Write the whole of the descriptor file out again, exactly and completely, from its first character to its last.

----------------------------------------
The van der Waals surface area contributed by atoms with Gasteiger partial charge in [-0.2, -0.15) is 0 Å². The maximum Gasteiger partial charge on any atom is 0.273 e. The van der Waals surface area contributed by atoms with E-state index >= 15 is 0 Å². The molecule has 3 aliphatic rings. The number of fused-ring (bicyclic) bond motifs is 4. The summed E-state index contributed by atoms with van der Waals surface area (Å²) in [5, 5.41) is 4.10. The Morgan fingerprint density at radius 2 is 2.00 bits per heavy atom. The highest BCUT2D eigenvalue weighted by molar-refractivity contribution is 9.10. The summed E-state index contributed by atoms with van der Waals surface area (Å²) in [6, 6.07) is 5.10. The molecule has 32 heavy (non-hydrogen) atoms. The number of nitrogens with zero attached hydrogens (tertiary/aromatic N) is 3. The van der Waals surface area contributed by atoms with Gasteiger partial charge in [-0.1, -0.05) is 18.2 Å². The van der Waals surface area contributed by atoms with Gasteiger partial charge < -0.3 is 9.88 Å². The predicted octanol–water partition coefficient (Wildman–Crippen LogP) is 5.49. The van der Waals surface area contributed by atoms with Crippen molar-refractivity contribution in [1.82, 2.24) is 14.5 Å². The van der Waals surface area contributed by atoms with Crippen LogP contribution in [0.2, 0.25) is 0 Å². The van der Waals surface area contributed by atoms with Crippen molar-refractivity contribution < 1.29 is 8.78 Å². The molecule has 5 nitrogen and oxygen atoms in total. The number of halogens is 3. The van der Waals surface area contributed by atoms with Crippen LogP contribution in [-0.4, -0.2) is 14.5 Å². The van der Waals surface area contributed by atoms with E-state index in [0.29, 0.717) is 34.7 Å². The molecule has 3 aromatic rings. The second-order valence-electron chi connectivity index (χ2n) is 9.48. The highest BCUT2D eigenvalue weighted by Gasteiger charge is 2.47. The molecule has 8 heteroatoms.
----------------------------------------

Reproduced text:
The van der Waals surface area contributed by atoms with Gasteiger partial charge in [-0.2, -0.15) is 0 Å². The maximum Gasteiger partial charge on any atom is 0.273 e. The van der Waals surface area contributed by atoms with E-state index >= 15 is 0 Å². The molecule has 3 aliphatic rings. The number of fused-ring (bicyclic) bond motifs is 4. The summed E-state index contributed by atoms with van der Waals surface area (Å²) in [5, 5.41) is 4.10. The Morgan fingerprint density at radius 2 is 2.00 bits per heavy atom. The highest BCUT2D eigenvalue weighted by molar-refractivity contribution is 9.10. The summed E-state index contributed by atoms with van der Waals surface area (Å²) in [6, 6.07) is 5.10. The molecule has 32 heavy (non-hydrogen) atoms. The number of nitrogens with zero attached hydrogens (tertiary/aromatic N) is 3. The van der Waals surface area contributed by atoms with Gasteiger partial charge in [-0.1, -0.05) is 18.2 Å². The van der Waals surface area contributed by atoms with Gasteiger partial charge < -0.3 is 9.88 Å². The predicted octanol–water partition coefficient (Wildman–Crippen LogP) is 5.49. The van der Waals surface area contributed by atoms with Crippen molar-refractivity contribution in [1.82, 2.24) is 14.5 Å². The van der Waals surface area contributed by atoms with Crippen LogP contribution in [0.2, 0.25) is 0 Å². The van der Waals surface area contributed by atoms with Crippen molar-refractivity contribution < 1.29 is 8.78 Å². The molecule has 5 nitrogen and oxygen atoms in total. The number of halogens is 3. The van der Waals surface area contributed by atoms with Crippen LogP contribution in [-0.4, -0.2) is 14.5 Å². The van der Waals surface area contributed by atoms with E-state index in [0.29, 0.717) is 34.7 Å². The molecule has 3 aromatic rings. The second-order valence-electron chi connectivity index (χ2n) is 9.48. The highest BCUT2D eigenvalue weighted by Gasteiger charge is 2.47. The molecule has 8 heteroatoms.